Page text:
How often have you been sitting in meditation, and the thought arises, “what I am doing this for, anyway?” This can be one response to the experience of the mind wandering and the body feeling uncomfortable, especially for beginners to the practice, but certainly not limited to the novice. It happens at times to all of us. These types of thoughts arise from a place of skeptical doubt, and are some of the most pernicious obstacles to the practice of meditation It is therefore important to have a strategy from which to approach such an occurrence, or we run the risk of abandoning the practice altogether.
Each of the obstacles, whether they be doubt, sensual desire, aversion, sleepiness, agitation and restlessness, have as an antidote the mental factor of mindfulness. This quality of mind must have some “power to its punch,” so to speak, to be so universally applicable to so many aspects of experience, especially those that we might characterize as unskillful or unhealthy. The meditation master and prolific writer, Thich Nhat Hanh, titled one of his most popular books, “The Miracle of Mindfulness,” so perhaps there is something to this aspect of mind. If we look more closely into the qualities of mind that co-arise with mindfulness, then we can gain some insight into the magnitude of its miraculous power.
Mindfulness is considered a wholesome or skillful mental factor, and it is helpful to know that an unskillful and a skillful mental factor cannot co-exist in the same mind moment. Thus each moment we are mindful, we are in a healthy mental state of being, preventing the unskillful from intruding. Some unskillful state will certainly arise again; however, as soon as we become mindful of that state, we are once again in a more healthy state of mind. With practice, we progressively cultivate a disposition toward being more mindful, and by extension, more healthy and skillful. The magnitude of wholesome mental factors that co-arise with mindfulness may help to explain its effectiveness.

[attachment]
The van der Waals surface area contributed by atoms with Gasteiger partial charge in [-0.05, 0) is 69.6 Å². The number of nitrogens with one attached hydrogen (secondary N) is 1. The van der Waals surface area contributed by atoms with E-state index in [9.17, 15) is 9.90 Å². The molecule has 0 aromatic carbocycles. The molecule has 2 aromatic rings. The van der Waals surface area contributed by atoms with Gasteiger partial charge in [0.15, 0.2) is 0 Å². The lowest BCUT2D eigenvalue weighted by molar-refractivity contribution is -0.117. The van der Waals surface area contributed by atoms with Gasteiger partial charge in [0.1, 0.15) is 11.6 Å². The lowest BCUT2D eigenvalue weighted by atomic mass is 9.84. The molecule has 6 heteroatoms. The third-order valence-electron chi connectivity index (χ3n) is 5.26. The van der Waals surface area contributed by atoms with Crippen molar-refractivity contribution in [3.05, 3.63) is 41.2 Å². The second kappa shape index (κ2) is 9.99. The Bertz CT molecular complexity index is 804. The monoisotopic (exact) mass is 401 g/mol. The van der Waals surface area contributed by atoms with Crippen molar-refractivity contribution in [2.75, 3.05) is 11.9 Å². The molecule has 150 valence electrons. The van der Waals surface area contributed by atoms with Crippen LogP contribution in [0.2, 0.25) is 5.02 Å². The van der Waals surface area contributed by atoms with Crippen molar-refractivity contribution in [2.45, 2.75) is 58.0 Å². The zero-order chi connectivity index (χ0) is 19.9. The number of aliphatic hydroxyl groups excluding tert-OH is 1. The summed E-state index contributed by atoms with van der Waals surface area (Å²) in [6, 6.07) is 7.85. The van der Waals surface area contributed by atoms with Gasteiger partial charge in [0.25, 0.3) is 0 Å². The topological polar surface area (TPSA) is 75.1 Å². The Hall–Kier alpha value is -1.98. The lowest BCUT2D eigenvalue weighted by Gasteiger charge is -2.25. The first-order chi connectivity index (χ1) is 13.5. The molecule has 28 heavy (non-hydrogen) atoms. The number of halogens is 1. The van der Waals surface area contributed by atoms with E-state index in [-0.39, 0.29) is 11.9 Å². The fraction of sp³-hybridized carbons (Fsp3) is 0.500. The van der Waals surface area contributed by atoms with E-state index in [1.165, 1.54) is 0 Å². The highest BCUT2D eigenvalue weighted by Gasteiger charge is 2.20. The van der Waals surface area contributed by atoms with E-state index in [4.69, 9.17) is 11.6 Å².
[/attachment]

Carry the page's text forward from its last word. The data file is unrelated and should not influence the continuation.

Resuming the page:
Within each moment of mindfulness there co-exist other healthy mental factors that enhance its transformative power. Equanimity, or balance of mind, is an important mental factor co-arising with mindfulness, enabling us to “be with what is,” and to not be thrown off center. Embedded in equanimity are also qualities of generosity and kindness, bringing the heart into the matter. Moreover, faith or conviction co-arises as well, countering the doubt that can be such a hindrance to practice. And it doesn’t stop here, with the list going on to include self respect, respect for others, tranquility, lightness, malleability, wieldiness, proficiency, and rectitude.
So, the next time your thoughts tend to have more of a negative tone, consider it an opportunity to simply hold them in awareness. Mindfulness helps us to step back and to no longer be embedded in the negative experience. Then remember the magnitude of mindfulness. In just that moment, you are unleashing powerful positive forces that can bring about miraculous results!
Ron Vereen serves as an instructor for the Duke Integrative Medicine Mindfulness Based Stress Reduction program. If you would like to learn more about the Mindfulness Based Stress Reduction program, visit the Duke Integrative Medicine website. Register before December 21, 2018 to receive a 10% early registration discount.
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